The Reality of Defence Procurement
(Source: Institute for Defence Studies and Analysis; issued April 16, 2012)
The past few months have seen considerable activity, and inneundos and accusations bandied back and forth, on a number of issues between Army Headquarters—the Army Chief in particular—and India’s political leadership, including the Ministry of Defence (MoD).

The latest are the charges on the procurement of the Kolos-Tatra heavy-duty cross-country operable vehicles at high cost through Bharat Earth Movers Limited (BEML). The fact of the matter is that controversy about procurement is not a new phenomenon, and there are systemic reasons for its repeated outbreak.

Over the past three decades, the Services have generally been pressing for imports ‘off-the-shelf’ as against indigenous production because of perceived voids in front-line holdings vis-a-vis those of likely adversaries and the consequent need to fill the gaps, notwithstanding in many cases, of high prices, unfavourable down payment conditions imposed by foreign suppliers and lack of commitment on the part of the latter to supply spares sufficient for our needs.

This position of the Services have had to be accepted by the MoD because of the inefficient production costs of Defence public sector undertakings (DPSUs) and Ordnance Factories (OFs) , their high overheads , etc. and the systemic problem of the Services, on most occasions , unwilling to offload long-term orders on DPSUs and OFs .

That the DPSUs as well as the Ordnance Factories—these alone employ nearly 100,000 people—are not the most efficient, is a reality. However, these organisations, or at least some of them, have shown a marked improvement in their capital-output ratio, labour productivity, and pricing mechanism over the past few years, compared to the position prevailing in the 1970s and 1980s. The built-in processes of the DPSUs and OFs—term it inefficiency or otherwise—impinge on the prices of their products. This, in turn, affects the buyers of their products, that is, the Defence Services.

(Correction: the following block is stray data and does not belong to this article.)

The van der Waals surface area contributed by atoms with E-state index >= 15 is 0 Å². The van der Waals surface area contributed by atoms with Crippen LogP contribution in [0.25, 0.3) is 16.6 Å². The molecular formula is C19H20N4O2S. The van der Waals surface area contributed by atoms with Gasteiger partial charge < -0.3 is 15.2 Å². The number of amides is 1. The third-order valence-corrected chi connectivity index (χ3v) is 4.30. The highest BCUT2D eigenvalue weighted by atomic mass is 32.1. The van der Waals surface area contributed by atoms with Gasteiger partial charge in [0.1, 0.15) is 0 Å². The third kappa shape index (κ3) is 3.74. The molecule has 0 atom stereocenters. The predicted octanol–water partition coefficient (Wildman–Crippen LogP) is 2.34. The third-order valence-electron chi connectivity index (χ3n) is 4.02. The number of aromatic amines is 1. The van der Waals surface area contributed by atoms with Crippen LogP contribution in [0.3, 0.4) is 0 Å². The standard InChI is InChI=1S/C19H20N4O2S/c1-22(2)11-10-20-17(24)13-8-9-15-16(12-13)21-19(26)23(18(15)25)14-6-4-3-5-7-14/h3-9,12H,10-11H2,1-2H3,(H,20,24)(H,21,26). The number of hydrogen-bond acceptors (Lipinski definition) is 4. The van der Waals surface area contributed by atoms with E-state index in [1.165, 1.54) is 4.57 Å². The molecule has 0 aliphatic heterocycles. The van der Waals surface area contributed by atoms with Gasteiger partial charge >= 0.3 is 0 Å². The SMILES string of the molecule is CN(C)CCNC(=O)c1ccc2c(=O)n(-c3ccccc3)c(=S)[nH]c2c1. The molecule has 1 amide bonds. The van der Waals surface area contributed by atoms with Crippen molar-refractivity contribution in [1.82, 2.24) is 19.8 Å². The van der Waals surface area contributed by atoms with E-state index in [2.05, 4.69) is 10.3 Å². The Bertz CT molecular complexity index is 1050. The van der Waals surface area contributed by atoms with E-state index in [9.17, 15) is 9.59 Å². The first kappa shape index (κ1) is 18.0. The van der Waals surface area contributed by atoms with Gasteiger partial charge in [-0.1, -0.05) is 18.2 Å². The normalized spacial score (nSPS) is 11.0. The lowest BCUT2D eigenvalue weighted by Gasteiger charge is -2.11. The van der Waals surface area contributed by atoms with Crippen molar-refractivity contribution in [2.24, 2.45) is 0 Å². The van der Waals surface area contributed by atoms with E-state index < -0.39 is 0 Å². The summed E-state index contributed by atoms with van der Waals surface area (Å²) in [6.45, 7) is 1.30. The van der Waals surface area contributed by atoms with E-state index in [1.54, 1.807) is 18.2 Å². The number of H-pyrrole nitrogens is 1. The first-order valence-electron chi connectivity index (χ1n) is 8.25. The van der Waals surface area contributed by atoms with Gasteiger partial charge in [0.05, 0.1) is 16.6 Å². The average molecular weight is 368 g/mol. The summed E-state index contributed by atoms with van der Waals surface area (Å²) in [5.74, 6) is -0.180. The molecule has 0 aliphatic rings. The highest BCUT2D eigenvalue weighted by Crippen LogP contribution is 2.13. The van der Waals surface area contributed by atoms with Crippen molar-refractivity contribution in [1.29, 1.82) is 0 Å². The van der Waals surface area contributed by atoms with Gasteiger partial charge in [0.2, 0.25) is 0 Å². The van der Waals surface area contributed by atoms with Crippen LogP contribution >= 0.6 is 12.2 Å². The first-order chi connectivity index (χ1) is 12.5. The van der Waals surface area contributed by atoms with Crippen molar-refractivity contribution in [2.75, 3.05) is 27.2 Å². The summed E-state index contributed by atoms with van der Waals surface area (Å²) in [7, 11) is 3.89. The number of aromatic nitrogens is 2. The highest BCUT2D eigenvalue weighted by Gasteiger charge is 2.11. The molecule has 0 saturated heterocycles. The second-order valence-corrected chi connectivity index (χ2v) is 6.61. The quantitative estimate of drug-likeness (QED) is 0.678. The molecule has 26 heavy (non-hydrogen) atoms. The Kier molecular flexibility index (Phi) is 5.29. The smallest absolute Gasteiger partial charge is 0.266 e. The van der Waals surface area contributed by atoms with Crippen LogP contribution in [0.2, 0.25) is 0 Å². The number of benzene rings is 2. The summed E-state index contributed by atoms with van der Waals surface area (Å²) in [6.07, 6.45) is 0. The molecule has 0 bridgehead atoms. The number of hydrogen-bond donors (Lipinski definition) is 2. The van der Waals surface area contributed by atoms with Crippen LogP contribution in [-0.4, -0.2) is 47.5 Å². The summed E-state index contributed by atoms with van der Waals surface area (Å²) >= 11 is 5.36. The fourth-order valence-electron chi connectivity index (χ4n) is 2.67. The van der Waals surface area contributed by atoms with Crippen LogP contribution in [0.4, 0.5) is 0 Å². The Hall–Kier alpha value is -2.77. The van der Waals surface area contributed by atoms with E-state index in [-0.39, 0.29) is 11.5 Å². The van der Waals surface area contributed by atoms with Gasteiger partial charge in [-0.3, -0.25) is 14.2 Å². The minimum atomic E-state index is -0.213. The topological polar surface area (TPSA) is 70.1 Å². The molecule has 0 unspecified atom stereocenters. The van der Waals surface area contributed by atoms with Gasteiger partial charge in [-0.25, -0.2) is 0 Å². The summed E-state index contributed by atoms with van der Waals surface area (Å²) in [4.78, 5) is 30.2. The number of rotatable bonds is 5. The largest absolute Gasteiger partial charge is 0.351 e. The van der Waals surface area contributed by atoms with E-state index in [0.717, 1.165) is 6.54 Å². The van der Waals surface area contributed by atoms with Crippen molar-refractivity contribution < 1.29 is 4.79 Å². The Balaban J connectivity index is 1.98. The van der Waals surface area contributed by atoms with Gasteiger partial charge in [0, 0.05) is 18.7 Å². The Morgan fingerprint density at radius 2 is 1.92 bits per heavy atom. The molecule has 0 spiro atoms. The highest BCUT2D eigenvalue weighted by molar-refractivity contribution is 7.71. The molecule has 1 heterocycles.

There are apparently two options open to the Services: to either import, albeit in quite a few cases, at lower cost, or buy through the captive DPSUs or OFs at comparatively higher cost. This scenario has been in play over the past four decades. Different Raksha Mantris and the MoD have had to persistently contend with this phenomenon.

The Services were made conscious of their responsibility on price, i.e., to be aware and appraise the prices of the supplies/products of the Ordnance Factories, by the MoD and the Ministry of Finance in the late 1980s, when the concept of ‘free issues’ by OFs were done away with. As a result, the value of the purchases of the services were debited or charged to their respective budgets. Consequently, the value of purchases (sales or issues by OFs) was reflected as “recoveries” in the budget of the OFs within the overall Defence Services Estimates.

The institution of annual pricing discussions between the Services’ HQs and the Ordnance Factory Board was also introduced as a concomitant. The Services, which were till then enjoying OF supplies as “free issues”, were not favourably disposed towards this change. They held the fallacious notion that OF supplies were basically in-house transactions and financial adjustments were therefore not necessary, failing to realise that OFs, under the new system, had to be accountable for the prices and offset the production expenditure by deducting the value of their supplies (‘the recoveries’ to the Services).

It may not be incorrect to opine that the Services were apprehensive that within the budgetary allocation cap imposed by the MoD and Ministry of Finance, with a substantial component diverted for supplies from Ordnance Factories, a large quantum of funds for imports may not be available.

The point to note is that the Services should have themselves advocated such a system to compare the prices of OFs vis-à-vis ex-import or even purchases from the Indian market. But the fact remains that financial inputs or rather consciousness in the decision-making process at the level of Services’ HQs, particularly of the Army, have traditionally been inconsequential or of a very low order. In any event, over the past few years, greater involvement of the Services in decision-making, like for instance in pricing of DPSUs and OFs, have been instituted.